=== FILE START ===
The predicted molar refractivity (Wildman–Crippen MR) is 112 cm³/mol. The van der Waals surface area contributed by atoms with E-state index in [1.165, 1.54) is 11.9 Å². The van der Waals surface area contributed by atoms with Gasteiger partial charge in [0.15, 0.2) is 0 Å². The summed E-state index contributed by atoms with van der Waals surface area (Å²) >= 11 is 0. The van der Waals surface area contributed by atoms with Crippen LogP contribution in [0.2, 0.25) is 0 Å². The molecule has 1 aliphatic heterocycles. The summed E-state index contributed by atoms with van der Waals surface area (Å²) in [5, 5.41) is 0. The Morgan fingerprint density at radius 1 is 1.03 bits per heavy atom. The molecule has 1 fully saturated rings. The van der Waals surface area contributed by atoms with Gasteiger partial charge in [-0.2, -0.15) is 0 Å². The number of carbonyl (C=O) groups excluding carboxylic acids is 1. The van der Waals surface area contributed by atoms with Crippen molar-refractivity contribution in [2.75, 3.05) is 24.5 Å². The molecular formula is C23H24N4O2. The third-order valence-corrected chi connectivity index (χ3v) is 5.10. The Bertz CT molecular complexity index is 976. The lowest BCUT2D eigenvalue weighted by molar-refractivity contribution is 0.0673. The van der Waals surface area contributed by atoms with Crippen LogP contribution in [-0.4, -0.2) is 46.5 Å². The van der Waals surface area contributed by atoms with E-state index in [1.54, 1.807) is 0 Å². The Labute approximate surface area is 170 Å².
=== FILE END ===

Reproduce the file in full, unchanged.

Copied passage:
The predicted molar refractivity (Wildman–Crippen MR) is 112 cm³/mol. The van der Waals surface area contributed by atoms with E-state index in [1.165, 1.54) is 11.9 Å². The van der Waals surface area contributed by atoms with Gasteiger partial charge in [0.15, 0.2) is 0 Å². The summed E-state index contributed by atoms with van der Waals surface area (Å²) >= 11 is 0. The van der Waals surface area contributed by atoms with Crippen LogP contribution in [0.2, 0.25) is 0 Å². The molecule has 1 aliphatic heterocycles. The summed E-state index contributed by atoms with van der Waals surface area (Å²) in [5, 5.41) is 0. The Morgan fingerprint density at radius 1 is 1.03 bits per heavy atom. The molecule has 1 fully saturated rings. The van der Waals surface area contributed by atoms with Gasteiger partial charge in [-0.2, -0.15) is 0 Å². The number of carbonyl (C=O) groups excluding carboxylic acids is 1. The van der Waals surface area contributed by atoms with Crippen molar-refractivity contribution in [2.75, 3.05) is 24.5 Å². The molecular formula is C23H24N4O2. The third-order valence-corrected chi connectivity index (χ3v) is 5.10. The Bertz CT molecular complexity index is 976. The lowest BCUT2D eigenvalue weighted by molar-refractivity contribution is 0.0673. The van der Waals surface area contributed by atoms with Crippen LogP contribution in [-0.4, -0.2) is 46.5 Å². The van der Waals surface area contributed by atoms with E-state index in [1.54, 1.807) is 0 Å². The Labute approximate surface area is 170 Å².